[00:29:06] Scott Maderer: Awesome. You've already got an international adca audience probably once you get the podcast out there, and I've got folks in other countries listening to my episode, so you can already say you're be adhered to heard in other countries even if you haven't physically traveled there to speak yet.

[00:29:19] So there you go. This is true

[00:29:22] Kim Korte: And that is true, but I'm hoping. I really feel strongly about doing public speaking and that's a good

[00:29:31] Scott Maderer: route to start that journey. That's a good first step. Absolutely. You can find out more about Kim on her website at kimcorty. com. I'll have a link to that over in the show notes as well.

[00:29:45] Kim, is there anything else you'd like to share with the listener?

[00:29:55] Kim Korte: Find more joy. just look for more joy in your [00:30:00] life. And look at your recipe for it. If you think about and ask yourself and write down what you need to have happen around you. Like what are the ingredients for you to feel joy and refine that recipe and seek it out because we have enough of the other things that seem to be creating a lot of consternation within our lives, and we have more opportunity to see the things that bring us joy when we define it and seek it out.

[00:30:36] Your brain's going to look for it when the more you give it details, it will look for it.

[00:30:46] Scott Maderer: Thanks so much for listening to the Inspired Stewardship Podcast. As a subscriber and listener, we challenge you to not just sit back and passively listen, but act on what you've heard and find a way [00:31:00] to live your calling. If you enjoyed this episode please do us a favor. Go over to inspiredstewardship.

[00:31:09] com slash podcast. iTunes rate. All one word. iTunes rate. It'll take you through how to leave a rating and review and how to make sure you're subscribed to the podcast so that you can get every episode as it comes out in your feed. Until next time, invest your time, your talent, and your treasures. Develop your influence and impact the world. .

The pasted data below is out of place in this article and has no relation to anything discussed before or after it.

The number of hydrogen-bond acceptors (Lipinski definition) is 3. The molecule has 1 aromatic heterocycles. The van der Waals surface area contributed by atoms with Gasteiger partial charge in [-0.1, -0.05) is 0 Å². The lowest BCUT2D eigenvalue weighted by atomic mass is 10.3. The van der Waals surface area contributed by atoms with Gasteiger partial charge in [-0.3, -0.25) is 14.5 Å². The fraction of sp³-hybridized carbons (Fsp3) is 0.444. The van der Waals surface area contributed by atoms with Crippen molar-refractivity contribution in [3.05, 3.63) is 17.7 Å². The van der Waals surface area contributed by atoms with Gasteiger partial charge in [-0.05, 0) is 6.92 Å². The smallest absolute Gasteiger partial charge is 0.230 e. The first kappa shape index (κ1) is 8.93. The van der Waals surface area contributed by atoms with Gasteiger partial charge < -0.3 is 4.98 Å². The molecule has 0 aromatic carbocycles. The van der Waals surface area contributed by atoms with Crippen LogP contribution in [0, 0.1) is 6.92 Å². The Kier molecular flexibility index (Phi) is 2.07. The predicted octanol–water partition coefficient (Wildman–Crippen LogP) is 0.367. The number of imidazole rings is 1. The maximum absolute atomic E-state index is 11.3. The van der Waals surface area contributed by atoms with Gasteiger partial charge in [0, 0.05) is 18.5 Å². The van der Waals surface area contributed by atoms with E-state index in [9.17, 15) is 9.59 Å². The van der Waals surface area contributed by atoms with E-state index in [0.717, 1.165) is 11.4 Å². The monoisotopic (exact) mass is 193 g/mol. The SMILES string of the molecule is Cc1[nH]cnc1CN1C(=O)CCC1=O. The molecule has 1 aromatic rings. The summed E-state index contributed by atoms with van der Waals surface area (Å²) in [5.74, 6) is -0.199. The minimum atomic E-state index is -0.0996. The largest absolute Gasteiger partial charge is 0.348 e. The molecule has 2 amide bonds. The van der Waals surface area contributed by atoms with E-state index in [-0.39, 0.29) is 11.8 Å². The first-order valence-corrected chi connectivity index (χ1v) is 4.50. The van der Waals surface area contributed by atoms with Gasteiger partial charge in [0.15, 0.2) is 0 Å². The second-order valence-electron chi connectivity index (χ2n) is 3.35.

In today's episode, I ask Kim about:

  • How she decided to write her book Yucky Yummy Savory Sweet: Understanding the flavors of emotions... 
  • Why we have to become aware of our emotions and how they come about...
  • Why her journey positioned her to talk about this topic...
  • and more.....

Some of the Resources recommended in this episode: 

I make a commission for purchases made through the following link.

I'm trying to help people understand is to have a better understanding of how they work without it being too sciency, which is why I use food, right? Because we, my title of my book is yucky, yummy, savory, sweet, understanding the flavors of emotions, because we can feel yucky and food can taste yucky. We can relate to all these things, but the most important thing that we need to understand is our ability to connect to those feelings inside. that we produce and look at what produces them. - Kim Korte

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You can connect with Kim using the resources below:

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About the author 

Scott

Helping people to be better Stewards of God's gifts. Because Stewardship is about more than money.